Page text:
Owner of Terra Nova Nurseries in Portland, Oregon, Heims is an internationally known plant breeder and collector. His specialties are the genera, Heuchera and Tiarella.

Plants he has introduced include Echinacea purpurea 'Ruby Giant', Heuchera 'Amber Waves', Heuchera 'Amethyst Myst', Heuchera 'Cherries Jubilee', Heuchera 'Key Lime Pie', Heuchera 'Plum Pudding', Hosta 'Jade Cascade', and Hosta 'Pacific Blue Edger'.

Irish doctor who worked for the Chinese Customs Service in the 1880s. As an avid botanist, he sent 15,000 plant specimens to the gardens at the Royal Botanic Gardens at Kew, England. He became acquainted with another great plant collector, E.H. Wilson during that time.

After having studied forestry in France, in collaboration with fellow botanist, Henry John Elwes. Augustine wrote his great book, Trees of Great Britain and Ireland, in 7 volumes. He is associated with A. C. Forbes in developing plantings at Avondale Forest Park, County Wicklow, Ireland.

Many plants bear his name including Acer henryi, Lilium henryi, Lonicera henryi, Parthenocissus henryana, Sinowilsonia henryi, Rubus henryi, Tilia henryana, Emmenopterys henryi and Rhododendron augustinii.

He also introduced Rodgersia aesculifolia and Rodgersia pinnata.

Member of Parliament, poet, classicist, rector of Spofforth and Dean of the Collegiate Church of Manchester, England. William Herbert cultivated and hybridized bulbous plants.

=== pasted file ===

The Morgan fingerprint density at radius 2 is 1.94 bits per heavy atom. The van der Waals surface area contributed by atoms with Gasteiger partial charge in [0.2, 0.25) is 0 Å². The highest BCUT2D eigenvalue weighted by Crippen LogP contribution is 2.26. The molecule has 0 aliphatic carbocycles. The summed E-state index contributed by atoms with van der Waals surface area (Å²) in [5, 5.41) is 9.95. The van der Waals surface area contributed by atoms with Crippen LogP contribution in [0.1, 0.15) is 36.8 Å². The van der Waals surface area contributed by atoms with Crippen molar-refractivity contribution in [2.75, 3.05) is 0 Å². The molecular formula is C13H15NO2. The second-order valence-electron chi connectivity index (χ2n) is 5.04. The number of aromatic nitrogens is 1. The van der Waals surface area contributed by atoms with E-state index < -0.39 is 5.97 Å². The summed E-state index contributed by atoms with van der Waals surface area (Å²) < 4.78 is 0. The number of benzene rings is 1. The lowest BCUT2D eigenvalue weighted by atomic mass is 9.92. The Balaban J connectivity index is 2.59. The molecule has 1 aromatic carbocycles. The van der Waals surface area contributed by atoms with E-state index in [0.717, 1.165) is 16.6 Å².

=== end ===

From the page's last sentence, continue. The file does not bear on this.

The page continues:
His name is commemorated in the genus, Herbertia, a group of iris shaped bulb plants.

The genus, Heuchera (Coral Bells), is named after this 18th century German botanist.

 

He was superintendent of the Cheyenne Horticultural Field Station in Wyoming during the 1930s and 40s. There, he tested over 20,000 species and cultivars of plants for their cold hardiness and suitability for use in the Great Plains Region of the United States. In 1959, he became the director of the Denver Botanical Garden in Colorado.

British nurseryman, founder of the Hillier Arboretum and originator of dozens of superior ornamental plant cultivars, Hillier was also  author of the well known Hillier's Manual. He is often considered to be one of the 20th centuries leading experts on woody plants.